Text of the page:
ST Bunn Compacts School Parking Lot with Varying Turning Speeds
BY Tom Kuennen
ST Bunn Construction Company Inc., Tuscaloosa, Alabama, just marked 80 years of business. However, the asphalt contractor and producer is anything but old-fashioned in its pursuit of new technology to improve pavements.
ST Bunn Construction has five asphalt plants within a 150-mile radius of Tuscaloosa. Numerous crews in west central Alabama place asphalt from these five plants using, among other equipment, two 10-foot Super 2003-3i and one 8-foot Super 1703-3i wheeled asphalt pavers from Vögele.
The company also has unique Hamm rollers, including two HD+120 VO tandem rollers, and an H13i VIO soil compactor incorporating both vibration and oscillation compaction in a single drum. In July 2018, ST Bunn Construction’s president, ST “Sonny” Bunn, Jr., acquired a new DV+70i VV-S roller. It features all-wheel steering with two smooth vibratory drums, but with a twist: both front and rear drums are split into halves, which can turn at different rates when negotiating tight curves or radii as seen in cul-de-sacs or parking lots.
As an added plus, the roller swaps steering via conventional articulated joint for all-wheel steering that permits precise movement on mats, including “crab” steering.
“We do a lot of jobs where we go around cul-de-sacs, or commercial parking lots and are rolling around islands. Turning the machine has a tendency to tear the mat,” Bunn said. “Normally, we would run a rubber tire roller on one of those jobs to close the mat back up.”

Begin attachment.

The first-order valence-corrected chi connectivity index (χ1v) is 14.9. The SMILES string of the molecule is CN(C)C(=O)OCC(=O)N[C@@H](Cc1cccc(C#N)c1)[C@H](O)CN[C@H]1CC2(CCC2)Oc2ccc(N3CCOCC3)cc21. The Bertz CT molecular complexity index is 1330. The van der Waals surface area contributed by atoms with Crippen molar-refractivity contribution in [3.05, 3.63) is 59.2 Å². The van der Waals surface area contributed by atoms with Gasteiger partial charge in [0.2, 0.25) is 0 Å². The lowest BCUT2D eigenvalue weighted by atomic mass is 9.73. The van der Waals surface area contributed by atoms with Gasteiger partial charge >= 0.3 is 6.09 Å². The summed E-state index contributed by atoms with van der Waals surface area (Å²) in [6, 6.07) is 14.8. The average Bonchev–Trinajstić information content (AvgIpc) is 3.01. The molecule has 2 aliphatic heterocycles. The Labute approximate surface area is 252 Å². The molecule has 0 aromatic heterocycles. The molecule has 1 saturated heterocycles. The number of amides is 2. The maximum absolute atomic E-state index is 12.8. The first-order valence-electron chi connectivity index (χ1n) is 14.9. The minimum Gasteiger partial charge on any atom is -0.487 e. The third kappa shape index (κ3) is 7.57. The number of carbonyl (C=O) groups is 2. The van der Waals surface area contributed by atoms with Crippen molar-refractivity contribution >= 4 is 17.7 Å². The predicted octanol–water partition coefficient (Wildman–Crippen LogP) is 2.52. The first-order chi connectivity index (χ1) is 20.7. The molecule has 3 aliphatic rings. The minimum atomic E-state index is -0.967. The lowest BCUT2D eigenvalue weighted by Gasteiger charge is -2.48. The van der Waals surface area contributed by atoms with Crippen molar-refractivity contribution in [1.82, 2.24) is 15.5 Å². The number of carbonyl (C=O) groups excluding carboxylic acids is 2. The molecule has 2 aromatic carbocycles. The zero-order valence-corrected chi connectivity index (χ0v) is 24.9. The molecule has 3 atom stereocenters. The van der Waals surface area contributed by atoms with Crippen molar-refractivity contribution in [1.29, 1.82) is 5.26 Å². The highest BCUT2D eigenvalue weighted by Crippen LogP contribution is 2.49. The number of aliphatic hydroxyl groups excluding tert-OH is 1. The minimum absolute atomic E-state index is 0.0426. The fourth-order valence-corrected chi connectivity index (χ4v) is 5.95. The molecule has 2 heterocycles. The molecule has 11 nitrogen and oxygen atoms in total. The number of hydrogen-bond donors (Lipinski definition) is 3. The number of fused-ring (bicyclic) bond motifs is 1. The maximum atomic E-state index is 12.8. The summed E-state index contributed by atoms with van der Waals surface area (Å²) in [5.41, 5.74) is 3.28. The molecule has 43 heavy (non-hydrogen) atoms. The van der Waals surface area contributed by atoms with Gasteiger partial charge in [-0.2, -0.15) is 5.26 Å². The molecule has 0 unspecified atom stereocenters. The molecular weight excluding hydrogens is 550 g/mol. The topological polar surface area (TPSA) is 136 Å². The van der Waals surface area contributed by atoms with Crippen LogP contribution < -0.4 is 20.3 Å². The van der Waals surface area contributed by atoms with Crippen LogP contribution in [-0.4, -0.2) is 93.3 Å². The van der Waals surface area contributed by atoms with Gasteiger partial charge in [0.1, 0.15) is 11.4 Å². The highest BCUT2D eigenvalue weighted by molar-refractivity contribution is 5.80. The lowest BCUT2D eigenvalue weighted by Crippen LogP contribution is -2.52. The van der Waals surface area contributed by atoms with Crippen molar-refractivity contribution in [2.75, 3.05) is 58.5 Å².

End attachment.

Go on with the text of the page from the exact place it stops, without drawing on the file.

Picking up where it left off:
“I remember years ago, when rollers turned with the drums instead of an articulated joint, we didn’t have near the problems we have now with tearing of the mat. I started trying to find a new roller that turned with the drums instead of articulation.”
He tells the story of going to the Hamm factory in Germany and getting to see the DV+ roller there, and then seeing a DV+70i VV-S demonstration on a cul-de-sac a few months later. “Sure enough, it didn’t break the mat, or leave a roller mark,” Bunn said. “One of our senior operators was able to show the rest of the crew how it would perform in the field. We acquired the roller and use it nearly every day.”
Because the DV+ series turns via drums, rather than an articulated joint, it can meet some difficult compaction challenges. When the opportunity presents itself, the “crab” steering offset enables the machine to compact a wider area than the roller drums themselves. However, ST Bunn Construction crewmembers like the drum-steering for a different reason.
“Crab steering works for us when we are working right up against a stand-up curb, or curb and gutter,” Bunn said. “The operator can put the front drum right up against the curb and not worry about the back drum getting up on the curb.”
Front-and-back slat windows in the floor of the DV+ series rollers permit a clear view of the drums from the operator’s platform. “If he can see his drum, he can see if it’s picking up asphalt,” Bunn said.
“The floor windows allow our operators to see the drums, and in particular, whether the water system has stopped working,” said Guy Watkins, operations manager. “The split drum keeps the mix from tearing on tight curves, and the crab steering gives the operator better visibility while compacting a wider area than the roller itself, especially in getting rid of roller marks.”
ST Bunn Construction also uses oscillation compaction in its two Hamm HD+120 VO tandem asphalt rollers and Hamm H13i VIO soil compactor.